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In this companion volume to the acclaimed classic The Overthrow of Colonial Slavery, Robin Blackburn traces European doctrines of race and slavery from medieval times to the early modern epoch. At the time when European powers colonized the Americas, the institution of slavery had almost disappeared from Europe itself. Having overcome an institution widely regarded as oppressive, why did they sponsor the construction of racial slavery in their new colonies? The Making of New World Slavery finds in the emergent West both a stigmatization of the ethno-religious Other and a new culture of consumption, freed from earlier moral restrictions. Robin Blackburn argues that independent commerce, geared to burgeoning consumer markets, was the driving force behind the rise of plantation slavery. The Baroque state fed greedily off this commerce whilst unsuccessfully seeking to regulate slavery. Successive chapters of the book consider the deployment of slaves in the colonial possessions of the Portuguese, the Spanish, the Dutch, the English and the French. Robin Blackburn argues that the organization of slave plantations placed the West on a destructive path to modernity and that greatly preferable alternatives were both proposed and rejected. Finally he shows that the surge of Atlantic trade, premised on the killing toil of the plantations, made a decisive contribution to both the Industrial Revolution and the rise of the West. The Making of New World Slavery is a masterly study of this momentous and baleful epoch in the making of the modern world.
Category: History

The Making Of A Racist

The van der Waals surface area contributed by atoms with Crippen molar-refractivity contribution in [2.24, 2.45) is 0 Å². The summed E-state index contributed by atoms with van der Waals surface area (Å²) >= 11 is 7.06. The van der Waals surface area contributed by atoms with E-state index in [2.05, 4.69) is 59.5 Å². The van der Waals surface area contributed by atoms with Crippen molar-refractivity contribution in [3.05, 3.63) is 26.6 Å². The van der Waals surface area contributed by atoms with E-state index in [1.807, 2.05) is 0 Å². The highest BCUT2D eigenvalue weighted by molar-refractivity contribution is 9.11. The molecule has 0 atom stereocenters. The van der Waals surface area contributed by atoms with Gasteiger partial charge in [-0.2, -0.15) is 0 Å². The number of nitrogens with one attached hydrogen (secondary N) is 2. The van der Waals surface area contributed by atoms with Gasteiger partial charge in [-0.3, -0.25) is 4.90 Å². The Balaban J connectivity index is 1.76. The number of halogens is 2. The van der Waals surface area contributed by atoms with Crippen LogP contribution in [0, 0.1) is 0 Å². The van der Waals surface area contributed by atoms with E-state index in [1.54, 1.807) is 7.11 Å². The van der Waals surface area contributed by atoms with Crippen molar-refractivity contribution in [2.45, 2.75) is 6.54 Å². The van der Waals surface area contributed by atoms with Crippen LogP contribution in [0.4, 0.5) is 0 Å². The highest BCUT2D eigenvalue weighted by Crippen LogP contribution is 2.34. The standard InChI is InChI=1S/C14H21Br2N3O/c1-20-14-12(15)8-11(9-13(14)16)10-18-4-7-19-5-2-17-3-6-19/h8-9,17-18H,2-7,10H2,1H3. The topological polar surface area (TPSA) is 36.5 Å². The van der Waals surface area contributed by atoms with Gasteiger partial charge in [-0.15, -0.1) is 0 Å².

Author : Charles B. Dew
ISBN : 9780813938882
Genre : History
File Size : 40.93 MB
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In this powerful memoir, Charles Dew, one of America’s most respected historians of the South--and particularly its history of slavery--turns the focus on his own life, which began not in the halls of enlightenment but in a society unequivocally committed to segregation. Dew re-creates the midcentury American South of his childhood--in many respects a boy’s paradise, but one stained by Lost Cause revisionism and, worse, by the full brunt of Jim Crow. Through entertainments and "educational" books that belittled African Americans, as well as the living examples of his own family, Dew was indoctrinated in a white supremacy that, at best, was condescendingly paternalistic and, at worst, brutally intolerant. The fear that southern culture, and the "hallowed white male brotherhood," could come undone through the slightest flexibility in the color line gave the Jim Crow mindset its distinctly unyielding quality. Dew recalls his father, in most regards a decent man, becoming livid over a black tradesman daring to use the front, and not the back, door. The second half of the book shows how this former Confederate youth and descendant of Thomas Roderick Dew, one of slavery’s most passionate apologists, went on to reject his racist upbringing and become a scholar of the South and its deeply conflicted history. The centerpiece of Dew’s story is his sobering discovery of a price circular from 1860--an itemized list of humans up for sale. Contemplating this document becomes Dew’s first step in an exploration of antebellum Richmond’s slave trade that investigates the terrible--but, to its white participants, unremarkable--inhumanity inherent in the institution. Dew’s wish with this book is to show how the South of his childhood came into being, poisoning the minds even of honorable people, and to answer the question put to him by Illinois Browning Culver, the African American woman who devoted decades of her life to serving his family: "Charles, why do the grown-ups put so much hate in the children?"
Category: History